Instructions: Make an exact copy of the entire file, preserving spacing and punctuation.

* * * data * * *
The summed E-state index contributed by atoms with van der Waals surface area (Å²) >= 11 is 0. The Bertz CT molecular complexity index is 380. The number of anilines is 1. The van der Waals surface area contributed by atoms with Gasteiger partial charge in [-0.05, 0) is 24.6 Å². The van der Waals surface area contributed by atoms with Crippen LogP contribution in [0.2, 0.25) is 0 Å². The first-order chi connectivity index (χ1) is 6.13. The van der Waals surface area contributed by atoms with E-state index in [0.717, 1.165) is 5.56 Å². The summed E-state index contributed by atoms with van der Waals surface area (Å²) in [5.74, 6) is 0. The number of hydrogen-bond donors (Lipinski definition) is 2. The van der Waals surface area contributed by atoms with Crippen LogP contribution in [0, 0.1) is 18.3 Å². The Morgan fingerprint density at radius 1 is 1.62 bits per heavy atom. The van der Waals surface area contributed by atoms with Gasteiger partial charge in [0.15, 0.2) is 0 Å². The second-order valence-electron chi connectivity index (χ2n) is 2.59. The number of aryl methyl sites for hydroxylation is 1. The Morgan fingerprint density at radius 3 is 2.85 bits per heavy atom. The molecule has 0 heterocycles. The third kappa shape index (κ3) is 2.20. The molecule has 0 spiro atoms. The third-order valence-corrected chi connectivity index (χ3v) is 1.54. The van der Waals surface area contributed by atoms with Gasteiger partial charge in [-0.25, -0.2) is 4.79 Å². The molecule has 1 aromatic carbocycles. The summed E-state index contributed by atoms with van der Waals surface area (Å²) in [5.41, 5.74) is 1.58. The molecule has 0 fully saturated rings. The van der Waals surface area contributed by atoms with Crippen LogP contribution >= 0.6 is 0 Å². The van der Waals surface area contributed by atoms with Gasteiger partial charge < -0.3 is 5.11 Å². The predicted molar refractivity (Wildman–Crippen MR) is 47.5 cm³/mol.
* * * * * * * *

The summed E-state index contributed by atoms with van der Waals surface area (Å²) >= 11 is 0. The Bertz CT molecular complexity index is 380. The number of anilines is 1. The van der Waals surface area contributed by atoms with Gasteiger partial charge in [-0.05, 0) is 24.6 Å². The van der Waals surface area contributed by atoms with Crippen LogP contribution in [0.2, 0.25) is 0 Å². The first-order chi connectivity index (χ1) is 6.13. The van der Waals surface area contributed by atoms with E-state index in [0.717, 1.165) is 5.56 Å². The summed E-state index contributed by atoms with van der Waals surface area (Å²) in [5.74, 6) is 0. The number of hydrogen-bond donors (Lipinski definition) is 2. The van der Waals surface area contributed by atoms with Crippen LogP contribution in [0, 0.1) is 18.3 Å². The Morgan fingerprint density at radius 1 is 1.62 bits per heavy atom. The van der Waals surface area contributed by atoms with Gasteiger partial charge in [0.15, 0.2) is 0 Å². The second-order valence-electron chi connectivity index (χ2n) is 2.59. The number of aryl methyl sites for hydroxylation is 1. The Morgan fingerprint density at radius 3 is 2.85 bits per heavy atom. The molecule has 0 heterocycles. The third kappa shape index (κ3) is 2.20. The molecule has 0 spiro atoms. The third-order valence-corrected chi connectivity index (χ3v) is 1.54. The van der Waals surface area contributed by atoms with Gasteiger partial charge in [-0.25, -0.2) is 4.79 Å². The molecule has 1 aromatic carbocycles. The summed E-state index contributed by atoms with van der Waals surface area (Å²) in [5.41, 5.74) is 1.58. The molecule has 0 fully saturated rings. The van der Waals surface area contributed by atoms with Crippen LogP contribution >= 0.6 is 0 Å². The van der Waals surface area contributed by atoms with Gasteiger partial charge < -0.3 is 5.11 Å². The predicted molar refractivity (Wildman–Crippen MR) is 47.5 cm³/mol.